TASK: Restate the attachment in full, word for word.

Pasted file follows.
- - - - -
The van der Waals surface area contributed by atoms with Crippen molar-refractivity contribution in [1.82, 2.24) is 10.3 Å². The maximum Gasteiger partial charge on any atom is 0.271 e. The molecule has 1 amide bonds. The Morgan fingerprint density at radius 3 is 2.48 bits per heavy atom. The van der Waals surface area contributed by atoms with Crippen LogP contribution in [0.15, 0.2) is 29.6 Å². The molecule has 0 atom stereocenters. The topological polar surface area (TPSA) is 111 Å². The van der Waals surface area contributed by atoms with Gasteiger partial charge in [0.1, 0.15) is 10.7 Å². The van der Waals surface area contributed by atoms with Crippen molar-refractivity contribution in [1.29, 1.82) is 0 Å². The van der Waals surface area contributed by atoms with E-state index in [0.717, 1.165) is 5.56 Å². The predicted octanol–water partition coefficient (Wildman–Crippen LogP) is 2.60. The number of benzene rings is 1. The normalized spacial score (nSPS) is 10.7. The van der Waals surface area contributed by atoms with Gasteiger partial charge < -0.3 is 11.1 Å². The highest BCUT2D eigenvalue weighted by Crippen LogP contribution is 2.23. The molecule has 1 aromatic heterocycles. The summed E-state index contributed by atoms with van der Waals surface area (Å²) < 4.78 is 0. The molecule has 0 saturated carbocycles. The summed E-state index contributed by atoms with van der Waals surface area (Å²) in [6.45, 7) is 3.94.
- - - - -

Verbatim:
The van der Waals surface area contributed by atoms with Crippen molar-refractivity contribution in [1.82, 2.24) is 10.3 Å². The maximum Gasteiger partial charge on any atom is 0.271 e. The molecule has 1 amide bonds. The Morgan fingerprint density at radius 3 is 2.48 bits per heavy atom. The van der Waals surface area contributed by atoms with Crippen LogP contribution in [0.15, 0.2) is 29.6 Å². The molecule has 0 atom stereocenters. The topological polar surface area (TPSA) is 111 Å². The van der Waals surface area contributed by atoms with Gasteiger partial charge in [0.1, 0.15) is 10.7 Å². The van der Waals surface area contributed by atoms with Crippen molar-refractivity contribution in [1.29, 1.82) is 0 Å². The van der Waals surface area contributed by atoms with E-state index in [0.717, 1.165) is 5.56 Å². The predicted octanol–water partition coefficient (Wildman–Crippen LogP) is 2.60. The number of benzene rings is 1. The normalized spacial score (nSPS) is 10.7. The van der Waals surface area contributed by atoms with Gasteiger partial charge < -0.3 is 11.1 Å². The highest BCUT2D eigenvalue weighted by Crippen LogP contribution is 2.23. The molecule has 1 aromatic heterocycles. The summed E-state index contributed by atoms with van der Waals surface area (Å²) < 4.78 is 0. The molecule has 0 saturated carbocycles. The summed E-state index contributed by atoms with van der Waals surface area (Å²) in [6.45, 7) is 3.94.